Democratic activists and activists gathered on the banks of the Susquehanna River on Thursday to challenge Congress pass the $ 1.2 trillion bipartite infrastructure deal, I bring.

Stephen caruso too explains how bad font and misplaced staples on a legal case filed by attorneys for the Pennsylvania Teachers’ Pension Fund prompted an unusual reprimand from a state court judge.

On our comments page this morning: Regular Opinion Lloyd sheaffer has a message for mask refusals: it is a small sacrifice to be made for a greater public good. And columnist Michel coard, from our partners to Philadelphia Tribune, past five things you might not know about movable slavery as our national shame turns 402 years old.

In the Estrella-Capital: La Comisión de Asuntos Latinos celebra los exitos de la COVID-19 y traza un camino à seguir, Cassie Miller inform. Y la tasa de desempleo de Pa. Cayó in July, aún por encima de la tasa nacional, Yo informo.

The United States Supreme Court in Washington DC (Flickr Commons)

Somewhere else.
In a decision Thursday night, the Supreme Court of the United States overturned the Centers for Disease Control and Prevention ban on eviction, putting thousands of people at risk of losing their homes. WHY-FM has the details.

If you are wondering how the application of the Philly Mask Warrant goes, you are not the only one. The the city does not follow, the Applicant reports.

Geisinger health system in northeastern Pennsylvania made vaccinations compulsory for all its employees, the Citizens’ voices reports.

Anthony Hamlet, Principal of Pittsburgh Public Schools was fined for ethical breach, the Post-Gazette reports.

The search for the Superintendent of Allentown, meanwhile, has come to an end, with three candidates, the Morning call reports. They go everyone posts YouTube videos explaining their plans during their first 90 days on the job.

State Senator Cris Dush, R-Jefferson, talk to PennLive about his planned “forensic investigation” of the 2020 Pennsylvania election results (paywall).

WITF-FM review the history of the The GOP’s efforts to push for a review of an election in Pennsylvania, the results of which have been certified and are beyond doubt.

Lancaster Online has a local reaction to the terrorist attack in Afghanistan on Thursday which claimed the lives of a dozen American servicemen and left more Afghan civilians.

City and State Pa. go down this week’s winners and losers in state policy.

Here’s your #Pennsylvania Instagram of the day (Who’s A Good Boy? Edition):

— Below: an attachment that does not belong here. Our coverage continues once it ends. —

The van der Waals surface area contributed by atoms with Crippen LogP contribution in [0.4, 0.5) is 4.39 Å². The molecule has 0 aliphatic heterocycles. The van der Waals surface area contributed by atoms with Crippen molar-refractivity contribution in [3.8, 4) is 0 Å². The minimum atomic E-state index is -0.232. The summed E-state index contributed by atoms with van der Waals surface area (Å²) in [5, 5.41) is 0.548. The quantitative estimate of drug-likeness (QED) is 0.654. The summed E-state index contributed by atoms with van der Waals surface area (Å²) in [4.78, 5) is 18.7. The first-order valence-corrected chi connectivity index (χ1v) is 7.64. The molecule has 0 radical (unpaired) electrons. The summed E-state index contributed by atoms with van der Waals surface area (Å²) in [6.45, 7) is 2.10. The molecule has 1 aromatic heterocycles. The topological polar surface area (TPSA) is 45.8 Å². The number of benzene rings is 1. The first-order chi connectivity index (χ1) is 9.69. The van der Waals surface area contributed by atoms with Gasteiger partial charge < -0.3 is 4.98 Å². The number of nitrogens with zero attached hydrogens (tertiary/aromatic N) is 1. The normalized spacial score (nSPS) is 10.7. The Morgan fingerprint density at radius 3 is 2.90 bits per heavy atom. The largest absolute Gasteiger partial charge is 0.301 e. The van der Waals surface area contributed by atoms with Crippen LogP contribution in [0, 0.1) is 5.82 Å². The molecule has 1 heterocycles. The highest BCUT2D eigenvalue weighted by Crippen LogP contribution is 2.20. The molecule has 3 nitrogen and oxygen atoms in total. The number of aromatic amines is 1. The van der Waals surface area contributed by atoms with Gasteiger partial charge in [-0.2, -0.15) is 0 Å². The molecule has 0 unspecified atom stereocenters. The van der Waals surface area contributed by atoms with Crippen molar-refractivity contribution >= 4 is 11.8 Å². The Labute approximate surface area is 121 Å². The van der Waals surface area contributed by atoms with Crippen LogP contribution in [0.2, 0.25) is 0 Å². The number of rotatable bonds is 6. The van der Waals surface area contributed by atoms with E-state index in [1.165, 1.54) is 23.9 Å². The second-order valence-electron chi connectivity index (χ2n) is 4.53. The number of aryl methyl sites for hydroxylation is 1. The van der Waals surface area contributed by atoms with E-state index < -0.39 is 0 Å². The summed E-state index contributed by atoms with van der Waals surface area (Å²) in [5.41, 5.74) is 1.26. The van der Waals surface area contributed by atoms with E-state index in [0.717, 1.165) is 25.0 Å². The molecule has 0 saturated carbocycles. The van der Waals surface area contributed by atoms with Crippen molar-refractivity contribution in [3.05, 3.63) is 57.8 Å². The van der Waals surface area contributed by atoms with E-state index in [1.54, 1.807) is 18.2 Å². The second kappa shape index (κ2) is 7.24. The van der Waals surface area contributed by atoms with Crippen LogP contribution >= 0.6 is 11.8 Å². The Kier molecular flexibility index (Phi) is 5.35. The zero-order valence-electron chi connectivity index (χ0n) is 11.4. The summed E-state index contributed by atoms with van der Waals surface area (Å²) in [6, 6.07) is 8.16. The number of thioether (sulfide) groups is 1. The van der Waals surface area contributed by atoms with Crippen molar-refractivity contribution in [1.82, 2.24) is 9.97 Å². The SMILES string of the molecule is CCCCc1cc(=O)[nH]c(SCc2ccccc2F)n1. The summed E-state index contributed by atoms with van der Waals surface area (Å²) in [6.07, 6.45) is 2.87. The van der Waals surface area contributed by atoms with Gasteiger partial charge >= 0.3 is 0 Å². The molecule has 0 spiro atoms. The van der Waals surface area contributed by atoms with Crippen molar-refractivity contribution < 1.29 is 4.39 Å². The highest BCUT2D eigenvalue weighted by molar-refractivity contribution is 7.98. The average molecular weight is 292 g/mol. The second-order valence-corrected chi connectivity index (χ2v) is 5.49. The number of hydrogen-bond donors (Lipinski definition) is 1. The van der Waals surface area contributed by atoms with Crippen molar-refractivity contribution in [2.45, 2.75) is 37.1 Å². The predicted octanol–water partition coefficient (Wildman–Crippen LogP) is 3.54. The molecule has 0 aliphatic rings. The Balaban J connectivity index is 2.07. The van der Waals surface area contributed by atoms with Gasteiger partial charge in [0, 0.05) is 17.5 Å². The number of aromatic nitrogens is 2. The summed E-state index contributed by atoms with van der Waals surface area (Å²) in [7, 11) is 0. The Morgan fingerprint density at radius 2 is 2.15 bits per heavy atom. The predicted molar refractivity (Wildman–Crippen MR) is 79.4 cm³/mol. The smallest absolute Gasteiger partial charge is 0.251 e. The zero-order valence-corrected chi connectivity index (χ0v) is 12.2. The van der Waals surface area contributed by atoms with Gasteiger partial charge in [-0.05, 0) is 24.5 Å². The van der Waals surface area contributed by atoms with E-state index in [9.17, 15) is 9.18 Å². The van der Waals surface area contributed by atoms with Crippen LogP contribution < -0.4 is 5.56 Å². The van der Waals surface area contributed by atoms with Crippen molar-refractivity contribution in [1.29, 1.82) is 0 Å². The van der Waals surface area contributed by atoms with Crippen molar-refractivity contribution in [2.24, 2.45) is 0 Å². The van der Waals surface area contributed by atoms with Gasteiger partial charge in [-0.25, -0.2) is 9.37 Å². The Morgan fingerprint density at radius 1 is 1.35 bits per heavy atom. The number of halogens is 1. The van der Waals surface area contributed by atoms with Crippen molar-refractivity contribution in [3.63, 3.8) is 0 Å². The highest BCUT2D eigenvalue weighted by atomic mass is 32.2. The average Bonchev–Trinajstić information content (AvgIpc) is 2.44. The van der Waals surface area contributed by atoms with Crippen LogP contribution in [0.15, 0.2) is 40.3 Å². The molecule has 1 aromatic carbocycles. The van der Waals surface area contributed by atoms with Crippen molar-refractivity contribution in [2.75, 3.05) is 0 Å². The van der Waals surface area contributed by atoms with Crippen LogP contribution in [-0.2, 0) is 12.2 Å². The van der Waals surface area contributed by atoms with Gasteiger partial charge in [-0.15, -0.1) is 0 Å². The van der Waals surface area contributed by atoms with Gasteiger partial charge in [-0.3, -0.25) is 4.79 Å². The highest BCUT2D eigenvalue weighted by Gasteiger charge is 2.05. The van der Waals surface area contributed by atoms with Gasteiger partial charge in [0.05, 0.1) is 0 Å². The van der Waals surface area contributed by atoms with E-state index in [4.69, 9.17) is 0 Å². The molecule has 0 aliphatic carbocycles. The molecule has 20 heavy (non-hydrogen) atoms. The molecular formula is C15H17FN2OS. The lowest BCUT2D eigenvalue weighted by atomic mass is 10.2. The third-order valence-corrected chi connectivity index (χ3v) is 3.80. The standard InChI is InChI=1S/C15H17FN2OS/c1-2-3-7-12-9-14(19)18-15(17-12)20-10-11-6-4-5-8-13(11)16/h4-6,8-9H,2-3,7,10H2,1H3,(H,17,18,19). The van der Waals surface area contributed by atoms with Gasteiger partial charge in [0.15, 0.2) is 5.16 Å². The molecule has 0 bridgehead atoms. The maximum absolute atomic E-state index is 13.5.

What is happening
1:30 p.m., Hill Top Academy, Mechanicsburg, PA: The Department of Agriculture owns a newspaper promoting Farm to School grants and supporting agricultural education.

What Goes On (Nakedly Political Edition)
To help you plan ahead, indicate Senator John Yudichak, I-Lucerne, organize a picnic this Sunday at 1 p.m. at the Flag of Polish American Veterans of the Plains at Wilkes Barre. Admission is $ 25 per person.

Governor Tom Wolf does not have a public schedule today.

You say it’s your birthday
Best wishes this morning to Harrisburg PR guy Jack Sherzer, which celebrates today. Congratulations in advance to FOX-43 Capitol Reporter Chelsea Koerbler, and the tireless Ricardo lopez, from our sister site, the the reformer of minnesota, who both celebrate Saturday. Congratulations, friends. Enjoy the day.

Heavy rotation
The last complete record of the original formation of REM, ‘New adventures in Hi-Fi, ‘is unlikely to celebrate its 25th anniversary this summer. And in recognition, the Legends of Athens, Georgia gave it the full reissue treatment. Underestimated in its time, the record only gained momentum in the quarter of a century that has passed since its release. This is one of my favorite tracks from this LP, it’s the charming ‘Electrolite. ‘

Free Friday Football Link
It’s Friday – and that means another weekend of premier league action is upon us. This also means, as always, that the Guardian get down 10 things to watch out for over the next 48 hours. In particular, will be Pierre-Emerick Aubameyang, who returns from COVID, be the key to Arsenal not to be totally beaten by Manchester city Saturday?

And now you are up to date.